S. stercoralis is an intestinal nematode of humans. Although most infected individuals are asymptomatic,19,20 S. stercoralis is capable of causing a fulminant illness that is often fatal if not recognized and treated. This is seen in certain conditions associated with a decrease in host immunity, including immunosuppressive therapy (particularly the use of glucocorticoids), hematological malignancies, bone marrow and renal transplants, human T-cell lymphotropic virus type 1 infection, human immunodeficiency virus infection, hypogammaglobulinemia, and malnutrition.5–18 Although various immunocompromising conditions have been associated with hyperinfection, steroids and human T-cell lymphotropic virus type 1 infection are the most consistent. In these conditions S. stercoralis causes hyperinfection.1,19 The patient discussed had a S. stercoralis hyperinfection following renal transplant. Of interest is that the majority of cases of hyperinfection with S. stercoralis that have occurred following organ transplant were seen in patients following renal transplant and most of these cases seem to have been precipitated by increased glucocorticoid doses in response to rejection.8,17 The authors’ patient did not show signs of rejection, but he was on glucocorticoid therapy and this probably contributed to the development of superinfection. Given the increasing numbers of immunocompromised patients throughout the world, this calls for a closer evaluation and observation of all conditions under which S. stercoralis infection becomes dangerous. This is of paramount importance to physicians caring for these patients, as early identification and treatment of those at risk is likely to decrease the morbidity and mortality associated with S. stercoralis superinfection.
S. stercoralis commonly causes gastrointestinal symptoms that are nonspecific and easily attributed to other diseases. This was the case in the patient discussed, who was complaining of nausea and vomiting only; the striking and alarming feature was the sudden and significant weight loss. This called for further investigation including colonoscopy, which showed features suggestive of inflammatory bowel disease. The diagnosis of S. stercoralis infection was made on colonic biopsy and subsequently on fecal examination. The definitive diagnosis of S. stercoralis infection depends on the demonstration of larvae in the feces or duodenal fluid. In uncomplicated cases, the intestinal worm load is low and larval output is minimal. A single fecal examination thus fails to detect larvae in up to 70% of cases.21 Repeated fecal examinations increase the sensitivity of detection of S. stercoralis infection.22 In immunocompromised patients, the autoinfective cycle of S. stercoralis can become amplified into a potentially fatal hyperinfection syndrome, characterized by increased numbers of infective filariform larvae in the feces.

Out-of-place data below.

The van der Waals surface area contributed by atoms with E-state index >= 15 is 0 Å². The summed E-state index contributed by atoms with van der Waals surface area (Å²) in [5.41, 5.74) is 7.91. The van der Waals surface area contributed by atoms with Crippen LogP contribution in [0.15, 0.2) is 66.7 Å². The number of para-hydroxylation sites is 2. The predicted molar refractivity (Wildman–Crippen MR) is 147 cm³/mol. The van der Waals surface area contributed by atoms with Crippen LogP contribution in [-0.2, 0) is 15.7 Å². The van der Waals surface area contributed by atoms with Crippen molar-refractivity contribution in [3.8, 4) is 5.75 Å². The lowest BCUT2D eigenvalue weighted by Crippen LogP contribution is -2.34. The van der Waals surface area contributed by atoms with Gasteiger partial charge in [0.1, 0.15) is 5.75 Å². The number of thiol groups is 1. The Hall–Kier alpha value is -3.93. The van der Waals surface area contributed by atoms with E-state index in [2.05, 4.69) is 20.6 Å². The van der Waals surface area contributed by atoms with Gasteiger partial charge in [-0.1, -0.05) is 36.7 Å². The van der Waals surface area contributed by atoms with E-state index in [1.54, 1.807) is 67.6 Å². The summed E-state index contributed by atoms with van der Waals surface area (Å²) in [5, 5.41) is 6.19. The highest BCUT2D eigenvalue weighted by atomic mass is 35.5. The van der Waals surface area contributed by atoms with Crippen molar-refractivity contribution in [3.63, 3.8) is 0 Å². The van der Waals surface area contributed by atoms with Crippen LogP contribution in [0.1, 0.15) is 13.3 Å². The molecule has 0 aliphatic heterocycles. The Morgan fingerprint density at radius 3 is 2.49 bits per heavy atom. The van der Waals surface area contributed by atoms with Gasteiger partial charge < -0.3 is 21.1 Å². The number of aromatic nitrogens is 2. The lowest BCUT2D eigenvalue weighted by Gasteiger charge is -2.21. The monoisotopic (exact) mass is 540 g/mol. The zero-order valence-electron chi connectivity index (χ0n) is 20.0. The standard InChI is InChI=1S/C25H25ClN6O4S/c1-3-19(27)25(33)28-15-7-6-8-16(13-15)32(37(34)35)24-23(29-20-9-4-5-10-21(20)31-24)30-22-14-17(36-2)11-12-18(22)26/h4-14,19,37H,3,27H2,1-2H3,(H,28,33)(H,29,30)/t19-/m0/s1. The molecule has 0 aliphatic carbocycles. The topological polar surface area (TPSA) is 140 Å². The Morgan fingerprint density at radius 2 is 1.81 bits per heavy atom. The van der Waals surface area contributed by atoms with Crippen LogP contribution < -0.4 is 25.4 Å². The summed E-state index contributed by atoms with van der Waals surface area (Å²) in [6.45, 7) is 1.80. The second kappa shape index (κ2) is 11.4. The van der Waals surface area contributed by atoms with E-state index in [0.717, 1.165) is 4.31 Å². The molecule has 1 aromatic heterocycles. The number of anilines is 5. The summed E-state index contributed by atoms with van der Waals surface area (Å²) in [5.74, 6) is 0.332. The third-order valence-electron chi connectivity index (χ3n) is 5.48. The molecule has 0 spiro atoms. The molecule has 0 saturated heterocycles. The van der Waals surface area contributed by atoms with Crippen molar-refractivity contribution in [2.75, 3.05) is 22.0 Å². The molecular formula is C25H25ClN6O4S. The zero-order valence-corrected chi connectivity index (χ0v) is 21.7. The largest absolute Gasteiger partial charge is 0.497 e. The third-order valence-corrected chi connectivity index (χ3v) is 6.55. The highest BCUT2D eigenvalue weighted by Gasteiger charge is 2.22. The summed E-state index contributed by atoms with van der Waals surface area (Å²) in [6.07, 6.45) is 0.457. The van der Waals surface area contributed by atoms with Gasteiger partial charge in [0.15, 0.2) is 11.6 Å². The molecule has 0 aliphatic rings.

Strongyloidiasis is a curable disease and early diagnosis and appropriate therapy with anthelmintics can reduce morbidity and mortality.23–27 Ivermectin, when compared with albendazole and thiabendazole, shows similar or better rates of larval clearance from feces with similar side effects but is much better tolerated and has become the treatment of choice. An important point which must be considered is the fact that hyperinfections are often complicated by infections caused by gut flora that gain access to extra-intestinal sites, presumably through gut ulcers induced by the filariform larvae. Gut flora can include Escherichia coli, Klebsiella pneumoniae, Proteus mirabilis, Pseudomonas spp, Enterococcus faecalis, coagulase-negative staphylococci, Streptococcus bovis, and Streptococcus pneumoniae. Patients on immunosuppressive therapy may also develop systemic candidemia in addition to enteric Gram-negative infections.
The authors report no conflicts of interest in this work.